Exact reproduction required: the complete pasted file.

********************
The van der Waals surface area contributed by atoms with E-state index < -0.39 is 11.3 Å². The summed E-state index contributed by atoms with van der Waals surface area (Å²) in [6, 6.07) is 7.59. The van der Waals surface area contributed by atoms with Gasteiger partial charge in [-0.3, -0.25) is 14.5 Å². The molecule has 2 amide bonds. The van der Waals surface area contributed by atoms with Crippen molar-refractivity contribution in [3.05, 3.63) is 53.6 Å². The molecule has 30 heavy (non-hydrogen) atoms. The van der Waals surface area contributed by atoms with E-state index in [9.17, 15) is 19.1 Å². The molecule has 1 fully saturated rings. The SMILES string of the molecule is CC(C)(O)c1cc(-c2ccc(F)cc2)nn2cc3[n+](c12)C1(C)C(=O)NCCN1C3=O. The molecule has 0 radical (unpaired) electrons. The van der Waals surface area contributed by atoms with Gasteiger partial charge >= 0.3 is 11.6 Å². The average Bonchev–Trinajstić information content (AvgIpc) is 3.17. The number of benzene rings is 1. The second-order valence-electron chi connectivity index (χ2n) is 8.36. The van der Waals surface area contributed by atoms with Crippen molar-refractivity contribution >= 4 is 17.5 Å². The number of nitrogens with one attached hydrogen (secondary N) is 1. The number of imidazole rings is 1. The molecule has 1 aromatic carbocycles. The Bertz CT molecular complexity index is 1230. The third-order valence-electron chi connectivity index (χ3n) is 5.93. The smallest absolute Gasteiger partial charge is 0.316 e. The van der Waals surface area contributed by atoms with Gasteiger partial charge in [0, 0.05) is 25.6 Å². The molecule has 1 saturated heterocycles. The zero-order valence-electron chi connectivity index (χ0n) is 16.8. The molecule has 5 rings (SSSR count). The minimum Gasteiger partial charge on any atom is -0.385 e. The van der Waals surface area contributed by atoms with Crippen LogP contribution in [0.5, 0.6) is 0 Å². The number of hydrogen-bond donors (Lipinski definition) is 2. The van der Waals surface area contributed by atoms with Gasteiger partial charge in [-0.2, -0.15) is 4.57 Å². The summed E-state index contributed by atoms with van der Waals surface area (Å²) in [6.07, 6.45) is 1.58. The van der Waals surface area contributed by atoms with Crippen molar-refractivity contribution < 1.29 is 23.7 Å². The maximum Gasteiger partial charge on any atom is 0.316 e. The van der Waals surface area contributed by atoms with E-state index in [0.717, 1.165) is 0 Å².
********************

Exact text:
The van der Waals surface area contributed by atoms with E-state index < -0.39 is 11.3 Å². The summed E-state index contributed by atoms with van der Waals surface area (Å²) in [6, 6.07) is 7.59. The van der Waals surface area contributed by atoms with Gasteiger partial charge in [-0.3, -0.25) is 14.5 Å². The molecule has 2 amide bonds. The van der Waals surface area contributed by atoms with Crippen molar-refractivity contribution in [3.05, 3.63) is 53.6 Å². The molecule has 30 heavy (non-hydrogen) atoms. The van der Waals surface area contributed by atoms with E-state index in [9.17, 15) is 19.1 Å². The molecule has 1 fully saturated rings. The SMILES string of the molecule is CC(C)(O)c1cc(-c2ccc(F)cc2)nn2cc3[n+](c12)C1(C)C(=O)NCCN1C3=O. The molecule has 0 radical (unpaired) electrons. The van der Waals surface area contributed by atoms with Gasteiger partial charge >= 0.3 is 11.6 Å². The average Bonchev–Trinajstić information content (AvgIpc) is 3.17. The number of benzene rings is 1. The second-order valence-electron chi connectivity index (χ2n) is 8.36. The van der Waals surface area contributed by atoms with Crippen molar-refractivity contribution >= 4 is 17.5 Å². The number of nitrogens with one attached hydrogen (secondary N) is 1. The number of imidazole rings is 1. The molecule has 1 aromatic carbocycles. The Bertz CT molecular complexity index is 1230. The third-order valence-electron chi connectivity index (χ3n) is 5.93. The smallest absolute Gasteiger partial charge is 0.316 e. The van der Waals surface area contributed by atoms with Gasteiger partial charge in [0, 0.05) is 25.6 Å². The molecule has 1 saturated heterocycles. The zero-order valence-electron chi connectivity index (χ0n) is 16.8. The molecule has 5 rings (SSSR count). The minimum Gasteiger partial charge on any atom is -0.385 e. The van der Waals surface area contributed by atoms with Crippen LogP contribution in [0.5, 0.6) is 0 Å². The number of hydrogen-bond donors (Lipinski definition) is 2. The van der Waals surface area contributed by atoms with Gasteiger partial charge in [-0.2, -0.15) is 4.57 Å². The summed E-state index contributed by atoms with van der Waals surface area (Å²) in [6.07, 6.45) is 1.58. The van der Waals surface area contributed by atoms with Crippen molar-refractivity contribution < 1.29 is 23.7 Å². The maximum Gasteiger partial charge on any atom is 0.316 e. The van der Waals surface area contributed by atoms with E-state index in [0.717, 1.165) is 0 Å².